Condensation polymer

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Polyethylene terephthalate is a common condensation polymer.

Condensation polymers are any kind of polymers formed through a condensation reaction—where molecules join together—losing small molecules as byproducts such as water or methanol. Condensation polymers are formed by polycondensation, when the polymer is formed by condensation reactions between species of all degrees of polymerization, or by condensative chain polymerization, when the polymer is formed by sequential addition (by condensation reaction) of monomers to an active site in a chain reaction. The main alternative forms of polymerization are chain polymerization and polyaddition, both of which give addition polymers.

Condensation polymerization is a form of step-growth polymerization. Linear polymers are produced from bifunctional monomers, i.e. compounds with two reactive end groups. Common condensation polymers include polyamides, polyacetals, and proteins.[1][2]

Polyamides[edit]

One important class of condensation polymers are polyamides.[3] They arise from the reaction of carboxylic acid and an amine. Examples include nylons and proteins. When prepared from amino-carboxylic acids, e.g. amino acids, the stoichiometry of the polymerization includes co-formation of water:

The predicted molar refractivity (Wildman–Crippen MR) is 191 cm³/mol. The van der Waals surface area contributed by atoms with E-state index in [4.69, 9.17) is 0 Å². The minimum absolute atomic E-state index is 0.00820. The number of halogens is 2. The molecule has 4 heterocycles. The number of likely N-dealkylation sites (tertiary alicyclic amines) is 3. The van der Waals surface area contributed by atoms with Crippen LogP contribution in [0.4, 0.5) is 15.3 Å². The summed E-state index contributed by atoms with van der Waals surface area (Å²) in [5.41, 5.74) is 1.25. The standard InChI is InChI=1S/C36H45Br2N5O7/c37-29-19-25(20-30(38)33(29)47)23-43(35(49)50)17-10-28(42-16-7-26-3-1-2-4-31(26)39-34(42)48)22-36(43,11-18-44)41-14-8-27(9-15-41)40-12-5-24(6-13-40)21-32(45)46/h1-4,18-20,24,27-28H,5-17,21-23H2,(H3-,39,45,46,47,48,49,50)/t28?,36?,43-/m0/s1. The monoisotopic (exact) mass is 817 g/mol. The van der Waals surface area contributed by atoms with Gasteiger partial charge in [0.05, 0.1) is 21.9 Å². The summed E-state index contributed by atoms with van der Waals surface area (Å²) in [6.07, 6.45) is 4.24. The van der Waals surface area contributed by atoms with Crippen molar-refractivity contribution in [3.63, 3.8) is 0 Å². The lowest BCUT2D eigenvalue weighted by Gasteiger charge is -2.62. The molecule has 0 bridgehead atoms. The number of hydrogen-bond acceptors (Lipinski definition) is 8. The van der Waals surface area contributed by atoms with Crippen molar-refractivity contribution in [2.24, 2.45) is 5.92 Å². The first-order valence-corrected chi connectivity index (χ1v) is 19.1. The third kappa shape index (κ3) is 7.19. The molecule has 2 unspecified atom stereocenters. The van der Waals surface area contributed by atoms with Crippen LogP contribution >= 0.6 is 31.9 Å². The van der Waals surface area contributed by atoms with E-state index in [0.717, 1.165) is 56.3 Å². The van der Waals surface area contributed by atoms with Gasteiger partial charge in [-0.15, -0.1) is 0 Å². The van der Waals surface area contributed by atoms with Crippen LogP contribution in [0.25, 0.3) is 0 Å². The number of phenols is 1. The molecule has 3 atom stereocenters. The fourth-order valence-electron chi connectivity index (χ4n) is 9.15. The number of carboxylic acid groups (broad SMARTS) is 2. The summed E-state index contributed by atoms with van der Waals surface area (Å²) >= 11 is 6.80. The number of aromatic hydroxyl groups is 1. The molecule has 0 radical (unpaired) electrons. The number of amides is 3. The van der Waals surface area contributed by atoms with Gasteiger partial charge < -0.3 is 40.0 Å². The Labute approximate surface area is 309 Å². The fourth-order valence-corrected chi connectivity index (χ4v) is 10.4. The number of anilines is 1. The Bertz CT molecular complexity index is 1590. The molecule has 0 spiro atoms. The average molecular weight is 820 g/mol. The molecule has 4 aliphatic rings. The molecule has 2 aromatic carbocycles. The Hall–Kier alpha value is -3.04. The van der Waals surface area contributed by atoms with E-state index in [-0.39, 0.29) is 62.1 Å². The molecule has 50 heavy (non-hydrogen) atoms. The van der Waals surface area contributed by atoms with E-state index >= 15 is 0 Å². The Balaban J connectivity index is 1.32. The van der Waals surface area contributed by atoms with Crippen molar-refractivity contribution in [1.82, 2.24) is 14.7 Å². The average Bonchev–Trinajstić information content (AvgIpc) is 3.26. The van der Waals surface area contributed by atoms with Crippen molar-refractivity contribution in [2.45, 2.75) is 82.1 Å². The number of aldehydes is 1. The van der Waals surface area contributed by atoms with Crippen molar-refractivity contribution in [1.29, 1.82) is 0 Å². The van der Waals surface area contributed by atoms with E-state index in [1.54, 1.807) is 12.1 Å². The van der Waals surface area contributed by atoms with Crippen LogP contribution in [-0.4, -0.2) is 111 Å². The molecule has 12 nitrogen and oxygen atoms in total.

n H2N-X-CO2H → [HN-X-C(O)]n + n H2O

When prepared from diamines and dicarboxylic acids, e.g. the production of nylon 66, the polymerization produces two molecules of water per repeat unit:

n H2N-X-NH2 + n HO2C-Y-CO2H → [HN-X-NHC(O)-Y-C(O)]n + 2n H2O
General chemical structure of one type of condensation polymer

Polyesters[edit]

One important class of condensation polymers are polyesters.[4] They arise from the reaction of carboxylic acid and an alcohol. Examples include polyesters, e.g. polyethyleneterephthalate:

n HO-X-OH + n HO2C-y-CO2H → [O-X-O2C-Y-C(O)]n + (3n-2) H2O
Structure of poly-(R)-3-hydroxybutyrate (P3HB), a naturally-occurring polymer.

Safety and environmental considerations[edit]

Condensation polymers tend to be more biodegradable than addition polymers. The peptide or ester bonds between monomers can be hydrolysed, especially in the presence of catalysts or bacterial enzymes .

See also[edit]

References[edit]

  1. ^ Introduction to Polymers 1987 R.J. Young Chapman & Hall ISBN 0-412-22170-5
  2. ^ D. Margerison, G. C. East, J. E. Spice (1967). An Introduction to Polymer Chemistry. Pergamon Press. ISBN 978-0-08-011891-8.
  3. ^ B. Herzog, M. I. Kohan, S. A. Mestemacher, R. U. Pagilagan, K. Redmond (2013). "Polyamides". Ullmann's Encyclopedia of Industrial Chemistry. Weinheim: Wiley-VCH. doi:10.1002/14356007.a21_179.pub3.
  4. ^ Horst Köpnick, Manfred Schmidt, Wilhelm Brügging, Jörn Rüter, Walter Kaminsky (2002). "Polyesters". Ullmann's Encyclopedia of Industrial Chemistry. Weinheim: Wiley-VCH. doi:10.1002/14356007.a21_227.

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